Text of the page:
Josh Hughes admits he wasn’t the perfect Boy Scout. He participated in the program for only a couple of months, but his short time in Scouting made a lasting impact.
The owner of Emerald Tattoo and Piercing ensures his three California shops give back through charity drives and donations to the community.
“I wouldn’t give money to something I didn’t believe in,” he says.
He believes in Scouting.
When he saw on social media that a tip jar was stolen from Troop 59’s Christmas tree lot in Elk Grove, Calif., earlier this month, he immediately called his accountant and cut a $200 check for the Scouts (Russ McSwain, Emerald Tattoo operations manager, is pictured delivering the check). The troop shares a parking lot during its annual fundraiser with the tattoo parlor’s Elk Grove location, just south of Sacramento.
“They’re a good group of kids,” Hughes says. “They’re like local celebrities; they’re a pretty active troop.”
Troop 59, established in 1921, has run a Christmas tree lot for decades, raising money for summer camp and its general fund. Every one of the troop’s 63 boys chips in starting the weekend before Thanksgiving to keep the lot open every day, leading up to the big holiday.
This year, the boys were aiming to sell 670 trees. They essentially sold out. The troop only had 20 trees remaining last week, so the boys donated the rest to the local food bank, which will give the trees to families who can’t afford one this year.
“I think overall the community has been a very supportive of the boys and the program,” Scoutmaster Jonathan J. Schrader says. “The Boy Scouts of America is a legacy in the community.”
One of the oldest units in the Golden Empire Council, Troop 59 has seen 172 of its boys earn Eagle, many of whom have become “pillars in the community,” Schrader says. Some have had parks named after them and have been bestowed with the chamber of commerce’s Citizen of the Year honor.
The troop is not only known for its annual Christmas tree fundraiser and producing outstanding citizens, but the boys are often seen serving their neighbors.
“Our troop has a wonderful group of kind-hearted kids,” Schrader says.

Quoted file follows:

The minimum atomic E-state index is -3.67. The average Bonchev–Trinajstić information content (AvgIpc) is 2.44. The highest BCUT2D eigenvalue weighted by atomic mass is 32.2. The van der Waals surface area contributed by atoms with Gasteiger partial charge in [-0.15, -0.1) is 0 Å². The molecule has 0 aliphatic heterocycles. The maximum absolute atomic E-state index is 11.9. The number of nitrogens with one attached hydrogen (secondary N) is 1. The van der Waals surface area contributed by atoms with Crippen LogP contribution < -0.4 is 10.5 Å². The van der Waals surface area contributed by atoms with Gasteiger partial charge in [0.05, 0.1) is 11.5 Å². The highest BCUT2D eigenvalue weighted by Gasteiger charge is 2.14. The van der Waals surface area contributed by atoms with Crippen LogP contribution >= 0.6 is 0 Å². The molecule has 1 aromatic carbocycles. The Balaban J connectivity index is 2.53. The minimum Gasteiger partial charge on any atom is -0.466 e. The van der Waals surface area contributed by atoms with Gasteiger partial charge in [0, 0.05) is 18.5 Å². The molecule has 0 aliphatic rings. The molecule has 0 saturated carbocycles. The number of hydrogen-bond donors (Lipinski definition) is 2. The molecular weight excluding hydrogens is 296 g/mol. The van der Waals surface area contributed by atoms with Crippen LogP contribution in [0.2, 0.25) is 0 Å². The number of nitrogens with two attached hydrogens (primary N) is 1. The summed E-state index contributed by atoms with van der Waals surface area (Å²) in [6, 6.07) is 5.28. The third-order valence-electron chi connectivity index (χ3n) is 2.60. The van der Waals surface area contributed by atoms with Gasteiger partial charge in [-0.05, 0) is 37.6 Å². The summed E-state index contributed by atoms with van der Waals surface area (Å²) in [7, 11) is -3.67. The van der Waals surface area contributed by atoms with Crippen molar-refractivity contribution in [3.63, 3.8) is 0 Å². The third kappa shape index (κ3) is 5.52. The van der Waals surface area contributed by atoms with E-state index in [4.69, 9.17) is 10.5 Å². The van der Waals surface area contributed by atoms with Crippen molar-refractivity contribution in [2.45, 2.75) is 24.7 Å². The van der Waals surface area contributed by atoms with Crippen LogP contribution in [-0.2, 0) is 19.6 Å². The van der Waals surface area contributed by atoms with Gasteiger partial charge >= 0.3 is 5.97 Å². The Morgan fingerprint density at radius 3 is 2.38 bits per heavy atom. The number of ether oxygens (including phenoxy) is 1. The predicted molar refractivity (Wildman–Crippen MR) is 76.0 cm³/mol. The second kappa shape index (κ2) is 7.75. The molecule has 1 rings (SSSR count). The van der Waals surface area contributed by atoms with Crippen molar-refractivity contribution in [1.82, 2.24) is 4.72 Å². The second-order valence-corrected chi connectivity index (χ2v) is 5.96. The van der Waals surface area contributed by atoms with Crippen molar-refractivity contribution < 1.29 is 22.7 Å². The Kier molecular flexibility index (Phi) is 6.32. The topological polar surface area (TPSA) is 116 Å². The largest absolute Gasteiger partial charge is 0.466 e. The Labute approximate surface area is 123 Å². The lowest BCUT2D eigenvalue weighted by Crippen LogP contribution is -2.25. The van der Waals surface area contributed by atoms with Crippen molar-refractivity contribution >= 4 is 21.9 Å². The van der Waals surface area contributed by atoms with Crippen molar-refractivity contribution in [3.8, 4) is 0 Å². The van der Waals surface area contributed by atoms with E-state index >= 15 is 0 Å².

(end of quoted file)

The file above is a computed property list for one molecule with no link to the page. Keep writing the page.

The troop cleans up creeks; participates in Scouting for Food; serves a monthly breakfast with its chartering organization, the Lions Club, and helps out in the city’s Veterans Day parade. But, the Scouts volunteer beyond organized events. During one Veterans Day parade, the troop heard the museum needed a hand setting up decorations, so they pitched in for a half-day of work. When Emerald Tattoo held a charity drive for victims of wildfires, the Scouts (who were running a nearby pumpkin patch) came over to help.
This helpful attitude is one Scoutmaster Schrader hopes to instill in all the boys, so that they look for opportunities to do Good Turns, not to fulfill advancement requirements, but because it’s what Scouts should do.
“You should do something for the community not because you get something in return,” Schrader says. “You don’t go camping just to get the requirement done. You go to wake up and see steam coming off the ground in the morning, to see spectacular sunsets and to hear the owls hooting.”
Building a legacy
Cultivating a beloved, active unit is no small task. Schrader credits the troop’s adult committee with more than 20 members strong. He also thanks parents who stay invested in the troop after their boys have aged out of the program. Former Scoutmaster Nick Garcia, for example, stops by the Christmas tree lot every year to serve hot chocolate and apple cider.
The troop goes on about 10 outings a year, including snow camp, camporee and backpacking trips. Being around for nearly a century, the unit has seen both lean and strong membership years. To help attract new Scouts, Troop 59 hosts a couple of events, aimed at Webelos. The troop invites the older Cubs on a campout and to a gingerbread house recruitment night.
Putting forth such a positive example of what Scouting can be not only influences Cub Scouts, but also those not currently involved in Scouting.
Hughes, a father of three boys and two girls, is considering getting his children involved in Cub and Boy Scouting. He believes boys should be taught good citizenship and basic survival skills.
“The Boy Scouts help push that,” Hughes says.
The recent tip jar incident prompted Hughes to give as well as a Lions Club member and a 9-year-old girl in the community. Troop 59 committee chair Chris Joyce says it’s been “awesome” to witness the outpouring of support for the Scouts.
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